In 1997, Garry Kasparov sat down to face his opponent. Kasparov had climbed to the top of the ladder in chess. He became the youngest undisputed World Chess Champion in 1985. When he was only 22 years old he was beating Chess Grandmasters who had a lifetime of experience.
Kasparov is one of the greatest Chess Grandmasters of all time. But in 1997, when he sat down at the chess board, he was nervous to face his opponent. He had never faced them, or should I say it, before.
Across from Garry was Deep Blue, a computer created by International Business Machines [NYSE:IBM]. You may remember their historic match. It was the first defeat of a reigning world chess champion by a computer under tournament conditions.
Fast-forward to March 2016, and you find Lee Sedol, 18-time Go World Champion, in much the same situation. He lost to AlphaGo, an AI created by Alphabet Inc. [NASDAQ:GOOGL]. Sedol’s defeat was a huge milestone in for AI technology. The complex Chinese board game Go had long been thought impossible for computers to crack.
In both situations, though, Kasparov and Sedol weren’t defeated by true AI. They were both defeated by weak AI, also known as narrow AI. It’s called narrow because the range of tasks which the AI system can do are narrow. For example, beating humans at chess or in the game of Go. The computers who won those victories were designed to do exactly that; they can’t adapt to other tasks, the way the humans that they beat could.
Now you’ve probably heard the term ‘AI’ being used a lot. Tech companies will use it to describe their system. The media might use it describe some new technology. Yet, in my experience, more than half of the time, they’re wrong. A system consisting of a machine that performs one task is not AI.
Some companies will even call their technology ‘true AI’. And this is even further from the truth. When I inspect these claims further, it’s obvious they don’t even know the meaning of the word.
It’s no surprise companies want their tech to seem bigger and better to investors. But overusing buzzwords desensitises people when we next hear them. Words like ‘AI’ or ‘disruptive’ no longer carry the same weight they did before.
The end result does a real disservice to tech companies who are revolutionary. There is no doubt in my mind that AI will be one of the biggest game changers in my lifetime. Andrew Ng, chief scientist at Baidu Inc. [NASDAQ:BIDU] has talked about AI as, ‘The new electricity. Electricity has transformed countless industries; AI will now do the same.’
But the question still remains, what really is true AI?
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Weak versus strong
Singularity University, a Silicon Valley think tank, summarised weak AI as follows:
‘When you call the bank and talk to an automated voice you are probably talking to an AI…just a very annoying one. Our world is full of these limited AI programs which we classify as “weak” or “narrow” or “applied”. These programs are far from the sentient, love-seeking, angst-ridden artificial intelligences we see in science fiction, but that’s temporary. All these narrow AIs are like the amino acids in the primordial ooze of the Earth.’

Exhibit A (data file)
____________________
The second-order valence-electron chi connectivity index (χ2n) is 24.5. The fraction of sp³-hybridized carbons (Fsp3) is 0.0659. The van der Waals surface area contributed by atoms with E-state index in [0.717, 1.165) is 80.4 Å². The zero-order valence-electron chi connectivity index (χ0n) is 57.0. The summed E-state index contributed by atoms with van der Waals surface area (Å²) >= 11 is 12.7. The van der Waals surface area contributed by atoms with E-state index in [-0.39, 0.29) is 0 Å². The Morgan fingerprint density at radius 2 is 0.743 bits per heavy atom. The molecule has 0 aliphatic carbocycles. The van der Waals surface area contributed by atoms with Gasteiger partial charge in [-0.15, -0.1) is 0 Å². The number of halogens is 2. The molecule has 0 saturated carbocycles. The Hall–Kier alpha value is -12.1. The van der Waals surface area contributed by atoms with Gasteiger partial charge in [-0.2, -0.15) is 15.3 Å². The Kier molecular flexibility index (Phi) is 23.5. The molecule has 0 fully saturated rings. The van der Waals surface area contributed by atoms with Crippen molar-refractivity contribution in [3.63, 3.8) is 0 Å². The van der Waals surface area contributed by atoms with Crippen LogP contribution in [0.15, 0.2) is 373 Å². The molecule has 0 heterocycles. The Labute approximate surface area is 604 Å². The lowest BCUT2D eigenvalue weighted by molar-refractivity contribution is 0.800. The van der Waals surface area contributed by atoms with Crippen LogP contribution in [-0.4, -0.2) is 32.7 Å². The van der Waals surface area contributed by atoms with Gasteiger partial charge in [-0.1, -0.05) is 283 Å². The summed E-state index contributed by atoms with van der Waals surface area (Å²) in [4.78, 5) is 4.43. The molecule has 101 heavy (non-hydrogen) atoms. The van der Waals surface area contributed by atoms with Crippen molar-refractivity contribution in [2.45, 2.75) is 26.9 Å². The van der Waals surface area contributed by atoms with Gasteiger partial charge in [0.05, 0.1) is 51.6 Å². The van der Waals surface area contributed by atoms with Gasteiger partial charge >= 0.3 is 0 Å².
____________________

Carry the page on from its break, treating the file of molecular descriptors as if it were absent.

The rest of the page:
If you were to give a task to a weak AI that was outside of its scope, it wouldn’t know what to do.
True AI, or the AI you might see in science-fiction, is strong AI. An AI system would be considered strong if it had the same intellectual capacity as we do. But it, of course, is equipped with more memory and a lightning-fast thought process.
You might already be able to see the gulf between strong and weak AI.
Imagine giving any problem, no matter how vague, to an AI system and getting back a logical, well thought out answer. You could ask it to solve a complex mathematical problem. Or you could ask a spiritual question you’ve always wanted to know the answer to.
I would be interested in asking about the meaning of life. Hopefully the answer back wouldn’t be ‘42’.
Another fascinating concept is to ask a strong AI system is to build a more sophisticated machine than itself. If this process works, our technological progress would expand exponentially.
Right now, strong AI may seem like a far off dream. But there are companies working towards making true AI a reality.
Shaping the future isn’t just for giants
You probably already know who some of the biggest investors in AI are. Google, Apple Inc. [NASDAQ:AAPL], Microsoft Corp [NASDAQ:MSFT] and Facebook, Inc. [NASDAQ:FB] all pour hundreds of millions into AI developments.
While these tech giants are great companies, they’re unlikely to deliver you outstanding gains. They’re big, well-established, and I believe the serious growth isn’t there. You’d be lucky to achieve returns in the high double digits in years of investing in the four companies above.
Now that’s not bad, if they can indeed deliver that level of growth. And if ‘not bad’ is what you’re after, you might want to consider these tech giants. But if you’re after something more, a way you can potentially earn triple digit returns on just one investment, and in months instead of years…I suggest you think smaller.
Smaller companies developing AI systems have aggressive growth potential. As do many companies who pursue revolutionary technologies. Investing in revolutionary tech companies isn’t without risk. But they can potentially earn you 400% or more. This is what tech guru Sam Volkering is constantly on the look-out for in his advisory service, Revolutionary Tech Investor. He’s a man on a mission to find revolutionary companies, before they become the next Apple or Microsoft.
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Contributing Editor, Money Morning
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